The innovation engine for new materials

Building Soft, Stimuli-Responsive Microstructures using Stretchable Chemical Templates

Seminar Group: 


Stephen Morin, PhD


Department of Chemistry
The University of Nebraska - Lincoln


Friday, October 13, 2023 - 11:00am


ESB 1001


Prof. Chris Bates

We are investigating new synthetic strategies for the fabrication and operation of adaptive, hybrid structures comprised of combinations of soft materials with functional (chemical, optical, mechanical, etc.) properties. Central to these efforts are elastomeric surfaces with heterogeneous chemical and physical properties that can be reversibly reconfigured using simple, macro-scale processes such as mechanical deformations. In this talk I will focus on our recent work in the assembly and micromanipulation of hydrogel prepolymer droplets using stretchable chemical templates.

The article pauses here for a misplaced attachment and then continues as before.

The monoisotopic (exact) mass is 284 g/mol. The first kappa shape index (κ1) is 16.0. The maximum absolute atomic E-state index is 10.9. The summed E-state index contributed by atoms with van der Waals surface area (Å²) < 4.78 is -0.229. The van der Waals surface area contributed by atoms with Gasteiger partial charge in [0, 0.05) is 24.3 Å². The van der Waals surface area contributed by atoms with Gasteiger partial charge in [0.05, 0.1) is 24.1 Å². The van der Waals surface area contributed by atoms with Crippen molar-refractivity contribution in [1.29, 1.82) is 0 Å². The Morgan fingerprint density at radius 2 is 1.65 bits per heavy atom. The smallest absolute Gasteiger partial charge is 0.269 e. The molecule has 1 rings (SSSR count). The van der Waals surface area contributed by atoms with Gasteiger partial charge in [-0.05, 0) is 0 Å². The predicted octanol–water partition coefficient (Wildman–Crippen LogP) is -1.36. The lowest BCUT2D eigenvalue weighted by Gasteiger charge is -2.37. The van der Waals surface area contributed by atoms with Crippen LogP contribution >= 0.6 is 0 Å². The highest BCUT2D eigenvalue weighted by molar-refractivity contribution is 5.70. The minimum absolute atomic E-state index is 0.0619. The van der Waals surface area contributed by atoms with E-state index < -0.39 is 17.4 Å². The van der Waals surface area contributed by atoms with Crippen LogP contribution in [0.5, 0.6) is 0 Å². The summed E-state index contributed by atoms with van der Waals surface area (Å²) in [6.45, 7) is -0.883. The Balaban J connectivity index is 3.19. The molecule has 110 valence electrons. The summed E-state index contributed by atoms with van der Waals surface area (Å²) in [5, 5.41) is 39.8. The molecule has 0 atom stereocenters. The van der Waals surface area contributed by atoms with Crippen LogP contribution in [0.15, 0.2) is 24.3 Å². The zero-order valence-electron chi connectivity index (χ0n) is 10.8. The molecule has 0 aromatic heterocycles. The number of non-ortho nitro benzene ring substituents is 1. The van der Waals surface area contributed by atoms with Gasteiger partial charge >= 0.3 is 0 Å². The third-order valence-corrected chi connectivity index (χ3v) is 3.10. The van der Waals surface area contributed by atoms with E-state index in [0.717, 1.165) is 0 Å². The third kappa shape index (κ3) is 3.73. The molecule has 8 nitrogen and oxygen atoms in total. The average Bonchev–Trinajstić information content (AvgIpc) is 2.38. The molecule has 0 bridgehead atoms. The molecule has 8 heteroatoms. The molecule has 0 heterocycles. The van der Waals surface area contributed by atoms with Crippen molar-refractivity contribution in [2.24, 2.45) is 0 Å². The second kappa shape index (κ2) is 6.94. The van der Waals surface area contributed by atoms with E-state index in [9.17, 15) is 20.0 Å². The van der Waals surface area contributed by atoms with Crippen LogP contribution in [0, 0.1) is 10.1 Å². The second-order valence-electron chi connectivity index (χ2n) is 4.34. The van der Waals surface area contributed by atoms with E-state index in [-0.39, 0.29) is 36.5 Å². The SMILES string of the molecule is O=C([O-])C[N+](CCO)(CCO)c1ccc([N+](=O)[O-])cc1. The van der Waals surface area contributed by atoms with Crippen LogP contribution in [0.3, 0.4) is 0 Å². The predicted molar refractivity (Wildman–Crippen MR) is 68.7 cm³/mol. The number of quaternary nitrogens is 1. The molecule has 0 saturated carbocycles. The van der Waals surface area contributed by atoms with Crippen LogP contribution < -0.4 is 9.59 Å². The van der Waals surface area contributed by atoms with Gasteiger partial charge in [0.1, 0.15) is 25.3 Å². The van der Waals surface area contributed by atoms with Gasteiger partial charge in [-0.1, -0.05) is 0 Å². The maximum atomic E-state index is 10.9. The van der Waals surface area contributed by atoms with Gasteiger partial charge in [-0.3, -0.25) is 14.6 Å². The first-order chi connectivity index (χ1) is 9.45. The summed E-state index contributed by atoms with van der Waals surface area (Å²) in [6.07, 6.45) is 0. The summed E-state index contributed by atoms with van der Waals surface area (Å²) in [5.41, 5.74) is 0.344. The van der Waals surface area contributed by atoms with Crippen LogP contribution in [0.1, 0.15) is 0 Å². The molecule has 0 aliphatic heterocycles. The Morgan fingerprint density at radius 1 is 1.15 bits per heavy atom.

Hydrogels are functional polymeric materials with stimuli-responsive properties applicable to a wide range of applications including soft electronics and robotics, three-dimensional cell culture, tissue engineering, and adaptive optics. Accordingly, the diversity and reported use cases of these materials has grown tremendously over the past decades, however, the microfabrication of multi-material, hydrogel-based devices remains a challenge. I will describe a simple microfabrication strategy that enables the facile production of fixed arrays of stimuli-responsive hydrogel microstructures with dynamic microactation functionality. Our approach uses rationally designed soft, stretchable chemical templates to (i) drive the surface assembly of prepolymer droplets into ordered arrays and (ii) provide surface chemical moieties to photograft materials (i.e., hydrogels) directly to the support. By executing these critical operations using a single template, we realized a seamless fabrication scheme applicable to the production of a diversity (in terms of materials and geometries) of functional microgel-based structures. To demonstrate the utility of our approach and the stability of fixed microgels in liquid phase applications, I will present prototypical microgel-based devices with stimuli-responsive (e.g., solvothermal and chemical) optofluidic and microactuation functionality. We envision many technologies, for example, liquid phase soft microactuators, stimuli-responsive 3D cell culture platforms, and micro/optofluidic chips, will directly benefit from the use of stretchable chemical templates in the fabrication of microgel-based, multi-material structures.